While the opening of the Pupin bridge in Belgrade featured hundreds of Chinese flags and a visit by the premier, the 2022 opening of the Peljesac bridge was quite different. During the lavish inauguration of the bridge, Li addressed the crowd via livestream with a speech extolling the friendship and cooperation between China and Croatia. Local media dismissed the talk as long and tedious. No Chinese flags were seen among the Croatian nationalist imagery.
One reason these two events were so different is the COVID-19 pandemic. China’s zero-COVID policy has made overseas trips a rarity for Chinese leaders and citizens alike.
Chinese construction sites in the region have faced staff shortages caused by COVID-19 restrictions. Even as European societies have slowly opened up, strict rules adopted by Chinese companies have separated the lives of Chinese employees from their local colleagues — even more than before.
Local Chinese managers of Gorenje, a Slovenian electronics manufacturer acquired by Hisense, were reprimanded by their superiors for COVID-19 outbreaks in the company. Chinese employees were advised not to socialise with their Slovenian counterparts to prevent infections. It’s hard to build ‘people-to-people’ links, as Chinese Communist Party foreign policy calls for, when the barriers to interaction only get higher.
While China and its state-owned enterprises (SOEs) have not left Southeast Europe, a period of naive optimism and excitement is drawing to a close. Many headlining projects have stalled. It’s not just old projects fading out — few new projects have been announced in recent years. Partly, this reflects shifts away from coal, which once made up most Chinese-funded projects in Southeast Europe. Even so, few ‘green’ projects involving China have been announced in the region, leaving an infrastructural gap that may not be filled with Chinese loans or contractors.
COVID-19 is not the only barrier standing between China and Southeast Europe. The European Union’s (EU) new guidelines on excluding ‘third country’ (Chinese) bidders from public tenders were first applied in Southeast Europe. In 2020, the Slovenian procurement commission excluded all bids by Chinese SOEs to build a new US$1.2 billion rail line.
China is excluded because it is not party to the World Trade Organization’s Agreement on Government Procurement. The European Commission seems to be flexing its regulatory muscle with new guidelines for member states.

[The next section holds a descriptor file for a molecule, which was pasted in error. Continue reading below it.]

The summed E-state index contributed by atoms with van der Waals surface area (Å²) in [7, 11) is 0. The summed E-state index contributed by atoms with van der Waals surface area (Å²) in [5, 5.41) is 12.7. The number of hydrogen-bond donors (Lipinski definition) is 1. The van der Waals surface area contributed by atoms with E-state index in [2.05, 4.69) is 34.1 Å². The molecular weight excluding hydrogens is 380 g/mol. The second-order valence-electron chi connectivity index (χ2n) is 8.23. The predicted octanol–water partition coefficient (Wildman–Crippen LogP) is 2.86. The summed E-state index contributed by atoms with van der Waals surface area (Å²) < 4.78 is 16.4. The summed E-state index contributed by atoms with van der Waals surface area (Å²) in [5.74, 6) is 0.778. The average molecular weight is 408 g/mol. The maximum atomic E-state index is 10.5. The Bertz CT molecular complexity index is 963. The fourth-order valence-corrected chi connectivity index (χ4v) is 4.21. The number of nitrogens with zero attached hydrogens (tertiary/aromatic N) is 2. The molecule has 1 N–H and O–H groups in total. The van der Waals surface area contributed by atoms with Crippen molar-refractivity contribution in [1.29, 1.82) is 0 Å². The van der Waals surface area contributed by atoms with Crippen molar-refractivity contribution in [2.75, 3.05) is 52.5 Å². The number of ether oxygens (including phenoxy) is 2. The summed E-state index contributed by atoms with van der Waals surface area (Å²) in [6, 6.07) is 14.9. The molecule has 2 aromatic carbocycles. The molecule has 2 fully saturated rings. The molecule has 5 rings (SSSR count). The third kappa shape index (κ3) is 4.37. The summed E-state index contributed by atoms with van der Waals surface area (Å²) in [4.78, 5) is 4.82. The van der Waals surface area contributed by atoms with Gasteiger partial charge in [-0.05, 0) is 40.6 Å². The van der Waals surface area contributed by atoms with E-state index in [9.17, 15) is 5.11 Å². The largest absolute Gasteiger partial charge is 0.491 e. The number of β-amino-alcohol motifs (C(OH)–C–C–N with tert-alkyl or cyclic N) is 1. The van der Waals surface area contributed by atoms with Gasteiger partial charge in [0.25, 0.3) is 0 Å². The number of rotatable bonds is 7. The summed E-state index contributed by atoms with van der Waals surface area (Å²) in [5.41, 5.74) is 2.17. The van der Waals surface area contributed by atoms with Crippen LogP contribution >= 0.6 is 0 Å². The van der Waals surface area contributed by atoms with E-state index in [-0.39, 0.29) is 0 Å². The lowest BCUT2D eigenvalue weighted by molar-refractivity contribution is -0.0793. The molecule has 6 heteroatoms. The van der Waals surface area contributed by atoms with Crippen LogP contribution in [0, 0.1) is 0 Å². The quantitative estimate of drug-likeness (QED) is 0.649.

Such rules are getting stricter too. In March 2022, the European Parliament and national governments agreed on an International Procurement Instrument after a decade of negotiations. The instrument demands market access reciprocity and makes it possible for member states to consider the social, environmental or security implications of allowing a third country bidder to participate in large public tenders. The Commission specifically mentioned the Peljesac bridge as an example of the problem — while European companies seldom win public tenders in China, a Chinese SOE won a US$355 million contract almost entirely funded by the EU.
Another hotly debated measure is the ‘anti-coercion instrument’ that would allow the EU to respond to third countries that exert economic pressure on individual member states, as happened in the case of China’s sanctions on Lithuania over its relations with Taiwan.
The EU’s hawkishness on China affects the ‘waiting room’ of the Balkans as well. Montenegro’s humiliating experience of being refused an EU bail-out for its Chinese loan troubles sent a strong message to the region, especially to bigger EU candidate countries like Serbia.
Serbia remains China’s only real friend in the region. Although distracted by Russia’s invasion of Ukraine, Serbia continues to balance between ‘the West and the rest’ in its foreign policy. But even in Serbia, China’s image has recently taken a hit. An increase in local protests and civil society monitoring of Chinese investments has raised the political cost of cosying up to these far-away investors.
Working conditions at the building site of a major tire factory became a national talking point in 2021. Conditions became so bad that the Serbian president and prime minister got involved to reassure the public that the government respects workers’ rights. In the country’s east, a slow-burning conflict between local environmental activists and Chinese mining giant Zijin has escalated of late. Protesters occupied a local hill in Majdanpek that is earmarked for demolition, while local journalists have investigated Zijin’s treatment of Chinese miners.
China became a player in Southeast Europe because of its SOEs and no-questions-asked loans. In return, China wanted its SOEs to work on big construction projects in the region and build up portfolios that would allow them to bid for projects in EU states — something the CRBC managed to do with the Peljesac bridge. The route to such bids appears closed for now.
Even if geopolitical tensions subside, European governments are getting serious about curtailing the social and environmental failures that plague many Chinese-funded projects. It will only get harder for China’s state-owned giants to win tenders, acquire European companies or invest in building local production plants.
China’s domestic political context also matters. As seen at the 20th party congress and with the current wave of protest, China’s leaders are firmly focused on domestic prosperity and social order. Long-term Chinese investments will remain an integral part of Southeast European societies, but China’s political influence in the region should not be taken for granted.
Igor Rogelja is Lecturer in Global Politics at University College London.